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Waltz vamp till ready

Waltz vamp till ready
9.2
The last 2 sessions, I think, have been quite challenging for this course and really moving away from the central theme of playing in voiced position. Let’s return to that now. Let’s return to, I hope, something more straightforward and let’s have a look at the jazz waltz.
35.6
When you start a piece of jazz you often do it by what’s called “vamp till ready”. Vamp till ready means you play usually some chordal pattern that gets, for example, the rhythm section ready to join you, or the horn players to join you if you’re in a group context.
62.2
That’s called vamp till ready - setting the piece up in a sense, etablishing the tempo. There’s also a thing at the end which you can have where you finish a piece with a “vamp out” where, again, you play typically some repeated chordal pattern. Let’s look at the case of a vamp for a waltz. Let’s talk about a waltz in C major.
90.6
Here are some examples. The first chord is a chord for C major7. It’s a new voicing, one I haven’t given you before. I think it’s from John Taylor, but I’m not absolutely sure. I think he plays that sometimes for a major seventh. It’s the third, the root an octave higher and the ninth. The advantage of it is that you can easily play C major7 with a suspended fourth just by moving the bottom note up - it goes like that. Then you improvise over C major.
137.1
Then you can do it over a C pedal: 1,2,3,2,2,3,1,2,3,2,2,3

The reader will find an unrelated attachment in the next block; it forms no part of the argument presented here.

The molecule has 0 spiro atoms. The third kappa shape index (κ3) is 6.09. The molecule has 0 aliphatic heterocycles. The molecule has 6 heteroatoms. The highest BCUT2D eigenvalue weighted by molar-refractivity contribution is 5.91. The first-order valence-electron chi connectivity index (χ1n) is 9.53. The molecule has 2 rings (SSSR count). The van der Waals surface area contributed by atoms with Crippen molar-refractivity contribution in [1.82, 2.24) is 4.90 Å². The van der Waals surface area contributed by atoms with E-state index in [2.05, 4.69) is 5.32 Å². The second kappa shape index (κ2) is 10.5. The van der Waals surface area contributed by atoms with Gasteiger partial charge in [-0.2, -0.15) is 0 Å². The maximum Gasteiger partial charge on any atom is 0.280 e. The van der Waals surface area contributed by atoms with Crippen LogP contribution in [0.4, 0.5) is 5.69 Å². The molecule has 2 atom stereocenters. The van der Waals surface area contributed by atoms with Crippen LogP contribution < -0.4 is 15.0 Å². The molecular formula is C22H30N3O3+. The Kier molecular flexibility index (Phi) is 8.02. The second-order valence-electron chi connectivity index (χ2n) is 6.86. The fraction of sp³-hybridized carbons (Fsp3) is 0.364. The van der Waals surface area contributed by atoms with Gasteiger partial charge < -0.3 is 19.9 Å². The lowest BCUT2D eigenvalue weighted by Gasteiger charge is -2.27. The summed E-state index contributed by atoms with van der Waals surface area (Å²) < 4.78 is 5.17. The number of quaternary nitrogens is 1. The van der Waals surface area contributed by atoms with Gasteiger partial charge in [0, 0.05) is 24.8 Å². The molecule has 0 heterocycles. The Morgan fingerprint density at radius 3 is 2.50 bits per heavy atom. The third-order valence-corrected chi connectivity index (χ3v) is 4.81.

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or over a dominant pedal - over a G pedal: 1,2,3,2,2,3,1,2,3,2,2,3. That’s one example. Another example is to take our - you don’t have to use this particular voicing - but we’ll take a voicing for C major7 and move it down a tone, so you get this.
173.6
over C, or
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Then, you either just improvise in the right hand over C major, or over C major and B flat major. Another one is to go the other way and go up say a semitone from C major7 to D flat major7. The final one is to do exactly the same thing but, typically when you’re thinking about rooting it on a C, to actually flatten the fifth and we will see an important example of that.
224.1
So typically you might want to vamp for 8 bars. I’ve got a playalong here from a tune we’re going to look at in the next section and I’ve moved it up to a G pedal so that I can give you an idea. Here’s the first one.
257.7
Here’s the second example.
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Here’s the third example.
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The fourth example.
309.1
Vamp till ready.

We present some “waltz vamps till ready” used to set up a jazz waltz.

You can download the chart for “Waltz Vamp Till Ready” in PDF format at the bottom of this step.

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Learn Jazz Piano: Advanced and Solo Playing

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